Bragg’s Confederates began crossing the Tennessee River the next day. When Buell learned that Bragg was on the move, he thought Bragg would head for Nashville. To counter, he sent Federals to McMinnville and Sparta to block the Confederates’ path. But they were not heading that way.

General Braxton Bragg | Image Credit: Wikispaces.com

As Bragg moved, he expected his two forces in Mississippi under Major Generals Earl Van Dorn and Sterling Price to hold Major General Ulysses S. Grant’s two Federal armies under Major Generals William T. Sherman and William S. Rosecrans at bay. He wrote Price:

“We move from here immediately, later by some days than expected, but in time we hope for a successful campaign. Buell has certainly fallen back from the Memphis & Charleston Railroad and will probably not make a stand this side of Nashville, if there. He is now fortifying that place. General Smith, reinforced by two brigades from this army, has turned Cumberland Gap, and is now marching on Lexington, Ky… We shall thus have Buell pretty well disposed of. Sherman and Rosecrans will leave to you and Van Dorn, satisfied that you can dispose of them, and we shall confidently expect to meet you on the Ohio and there open the way to Missouri.”

Bragg headed north, led by General Joseph Wheeler’s cavalry. The 30,000 Confederates marched through the Sequatchie Valley and crossed Walden’s Ridge into central Tennessee on the 28th. Bragg’s route ran parallel to Smith’s but about 100 miles farther west. Bragg issued a proclamation:

“The enemy is before us, devastating our fair country… insulting our women, and desecrating our altars… It is for you to decide whether our brothers and sisters of Tennessee and Kentucky shall remain bondmen and bondwomen of the Abolition tyrant or be restored to the freedom inherited from their fathers.”

In Kentucky, Smith had to push his tattered army on to Lexington for much needed supplies. Cavalry under Colonel John S. Scott led the way and dispersed two Federal brigades atop Big Hill, south of Richmond. Scott learned that Federal reinforcements were on their way to Richmond. Smith, operating in Unionist territory, wrote Bragg, “Thus far the people are universally hostile to our cause. This sentiment extends through the mountain region of Eastern Kentucky. In the bluegrass region I have better expectations and shall soon test their loyalty.”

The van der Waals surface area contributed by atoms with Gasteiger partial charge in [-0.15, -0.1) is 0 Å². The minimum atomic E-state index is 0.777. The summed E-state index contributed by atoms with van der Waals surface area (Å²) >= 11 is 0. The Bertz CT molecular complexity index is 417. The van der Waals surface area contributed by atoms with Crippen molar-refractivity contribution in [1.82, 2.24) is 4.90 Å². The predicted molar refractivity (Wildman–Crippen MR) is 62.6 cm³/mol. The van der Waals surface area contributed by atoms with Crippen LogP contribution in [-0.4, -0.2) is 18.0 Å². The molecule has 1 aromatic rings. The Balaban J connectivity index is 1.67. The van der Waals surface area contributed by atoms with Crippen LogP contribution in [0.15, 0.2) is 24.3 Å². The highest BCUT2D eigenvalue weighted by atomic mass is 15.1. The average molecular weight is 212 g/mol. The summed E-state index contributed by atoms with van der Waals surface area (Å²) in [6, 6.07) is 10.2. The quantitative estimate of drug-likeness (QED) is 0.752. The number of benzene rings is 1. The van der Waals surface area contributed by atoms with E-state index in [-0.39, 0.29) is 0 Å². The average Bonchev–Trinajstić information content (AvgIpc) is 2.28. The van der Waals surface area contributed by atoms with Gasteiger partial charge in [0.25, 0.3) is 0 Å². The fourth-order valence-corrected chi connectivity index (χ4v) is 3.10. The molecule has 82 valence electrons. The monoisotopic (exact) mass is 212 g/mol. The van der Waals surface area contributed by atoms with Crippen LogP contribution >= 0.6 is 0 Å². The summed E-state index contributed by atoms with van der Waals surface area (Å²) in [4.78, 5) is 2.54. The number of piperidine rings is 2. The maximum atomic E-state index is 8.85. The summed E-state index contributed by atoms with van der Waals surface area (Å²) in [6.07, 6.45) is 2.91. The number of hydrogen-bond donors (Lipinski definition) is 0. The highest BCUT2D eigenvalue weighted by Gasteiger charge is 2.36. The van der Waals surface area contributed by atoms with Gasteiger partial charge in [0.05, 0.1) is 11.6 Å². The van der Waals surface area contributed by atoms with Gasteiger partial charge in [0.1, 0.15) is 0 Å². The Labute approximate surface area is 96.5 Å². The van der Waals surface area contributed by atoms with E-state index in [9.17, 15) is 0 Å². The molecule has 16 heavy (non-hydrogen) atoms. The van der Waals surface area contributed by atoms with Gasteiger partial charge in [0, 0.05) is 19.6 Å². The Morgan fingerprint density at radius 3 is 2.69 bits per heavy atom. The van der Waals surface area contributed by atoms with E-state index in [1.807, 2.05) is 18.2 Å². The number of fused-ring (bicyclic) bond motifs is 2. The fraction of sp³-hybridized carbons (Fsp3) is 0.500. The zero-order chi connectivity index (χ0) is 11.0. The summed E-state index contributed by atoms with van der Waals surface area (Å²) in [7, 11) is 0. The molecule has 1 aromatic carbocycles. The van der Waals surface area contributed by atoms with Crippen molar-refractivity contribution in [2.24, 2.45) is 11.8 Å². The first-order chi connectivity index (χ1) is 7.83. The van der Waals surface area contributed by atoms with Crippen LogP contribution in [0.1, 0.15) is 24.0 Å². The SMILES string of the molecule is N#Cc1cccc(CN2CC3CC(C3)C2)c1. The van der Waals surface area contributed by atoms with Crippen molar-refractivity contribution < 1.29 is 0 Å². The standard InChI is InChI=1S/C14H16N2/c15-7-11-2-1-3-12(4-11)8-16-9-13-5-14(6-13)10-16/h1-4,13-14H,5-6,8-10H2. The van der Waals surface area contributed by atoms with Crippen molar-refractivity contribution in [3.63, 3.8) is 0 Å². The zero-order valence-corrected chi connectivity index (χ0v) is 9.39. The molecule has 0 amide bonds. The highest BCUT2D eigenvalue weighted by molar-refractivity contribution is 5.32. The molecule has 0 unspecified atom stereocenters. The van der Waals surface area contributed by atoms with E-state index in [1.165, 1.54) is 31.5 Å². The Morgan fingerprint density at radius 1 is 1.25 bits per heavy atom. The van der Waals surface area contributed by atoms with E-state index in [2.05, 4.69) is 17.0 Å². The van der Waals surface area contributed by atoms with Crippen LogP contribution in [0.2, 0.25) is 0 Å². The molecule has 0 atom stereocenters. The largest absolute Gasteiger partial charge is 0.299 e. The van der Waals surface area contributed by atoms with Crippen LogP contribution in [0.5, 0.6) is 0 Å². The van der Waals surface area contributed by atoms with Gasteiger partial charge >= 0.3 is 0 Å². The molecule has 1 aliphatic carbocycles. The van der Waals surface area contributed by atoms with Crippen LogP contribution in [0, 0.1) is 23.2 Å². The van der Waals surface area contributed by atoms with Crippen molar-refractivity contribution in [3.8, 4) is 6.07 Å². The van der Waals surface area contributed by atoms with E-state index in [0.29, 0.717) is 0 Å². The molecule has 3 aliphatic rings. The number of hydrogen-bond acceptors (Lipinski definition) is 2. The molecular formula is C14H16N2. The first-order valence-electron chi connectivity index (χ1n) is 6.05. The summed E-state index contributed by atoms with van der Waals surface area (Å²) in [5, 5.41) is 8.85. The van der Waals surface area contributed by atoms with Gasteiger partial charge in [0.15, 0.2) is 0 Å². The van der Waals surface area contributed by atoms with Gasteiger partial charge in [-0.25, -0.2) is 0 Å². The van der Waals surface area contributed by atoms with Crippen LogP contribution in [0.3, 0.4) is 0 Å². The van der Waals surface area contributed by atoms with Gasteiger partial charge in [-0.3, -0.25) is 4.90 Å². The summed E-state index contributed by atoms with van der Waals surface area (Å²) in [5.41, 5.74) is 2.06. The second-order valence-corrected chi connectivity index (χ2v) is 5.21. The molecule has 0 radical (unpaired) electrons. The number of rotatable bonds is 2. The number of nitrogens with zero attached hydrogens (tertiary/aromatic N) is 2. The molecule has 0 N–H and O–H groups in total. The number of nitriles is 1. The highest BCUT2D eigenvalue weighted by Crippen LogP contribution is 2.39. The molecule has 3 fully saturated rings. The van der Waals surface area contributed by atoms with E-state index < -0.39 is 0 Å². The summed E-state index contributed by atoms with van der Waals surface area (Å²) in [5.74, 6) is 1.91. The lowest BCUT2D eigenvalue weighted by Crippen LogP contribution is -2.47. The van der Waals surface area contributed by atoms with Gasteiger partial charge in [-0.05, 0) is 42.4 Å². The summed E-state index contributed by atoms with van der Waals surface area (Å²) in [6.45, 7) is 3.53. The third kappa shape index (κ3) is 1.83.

Smith’s lead division under Brigadier General Patrick R. Cleburne, along with Scott’s cavalry, crossed Big Hill on the 29th and entered Bluegrass country, moving northwest on the road to Richmond. Smith’s Confederates had marched a remarkable 150 miles through mountains and rugged terrain in just two weeks. Residents of Cincinnati, just 75 miles away, began panicking at the prospect of being attacked.

Brigadier General Mahlon D. Manson, commanding Federals outside Richmond, confronted Scott’s horsemen and drove them through Kingston, about eight miles south. Scott joined with Cleburne’s force, while the Federals fell back to Rogersville. Manson informed Major General William “Bull” Nelson, the ranking area commander at Louisville, of the action and blocked the Lancaster turnpike east of Richmond. With Brigadier General Thomas J. Churchill’s Confederates hurrying north to join Cleburne, Smith planned to attack Richmond the next day.

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References

CivilWarDailyGazette.com; Denney, Robert E., The Civil War Years: A Day-by-Day Chronicle (New York: Gramercy Books, 1992 [1998 edition]), p. 206-07; Foote, Shelby, The Civil War, A Narrative: Fort Sumter to Perryville (New York: Vintage Books, 1958), p. 583; Fredriksen, John C., Civil War Almanac (New York: Checkmark Books, 2007), p. 195-98; Long, E.B. with Long, Barbara, The Civil War Day by Day (New York: Da Capo Press, Inc., 1971), p. 253, 256; McPherson, James M., Battle Cry of Freedom: The Civil War Era (Oxford History of the United States Book 6, Oxford University Press, Kindle Edition, 1988), p. 516-17; Rutherford, Phillip R., Historical Times Illustrated Encyclopedia of the Civil War (New York: Harper & Row, 1986, Patricia L. Faust ed.), p. 171; Stanchak, John E., Historical Times Illustrated Encyclopedia of the Civil War (New York: Harper & Row, 1986, Patricia L. Faust ed.), p. 517-18; Street, Jr., James, The Struggle for Tennessee: Tupelo to Stones River (Alexandria, VA: Time-Life Books, 1983), p. 44-45, 50; Wert, Jeffry D., Historical Times Illustrated Encyclopedia of the Civil War (New York: Harper & Row, 1986, Patricia L. Faust ed.), p. 414-15

Confederates Target Kentucky

August 6, 1862 – General Braxton Bragg’s Confederate Army of Mississippi arrived at Chattanooga, and the Federal high command expressed disappointment with Major General Don Carlos Buell’s perceived lack of action.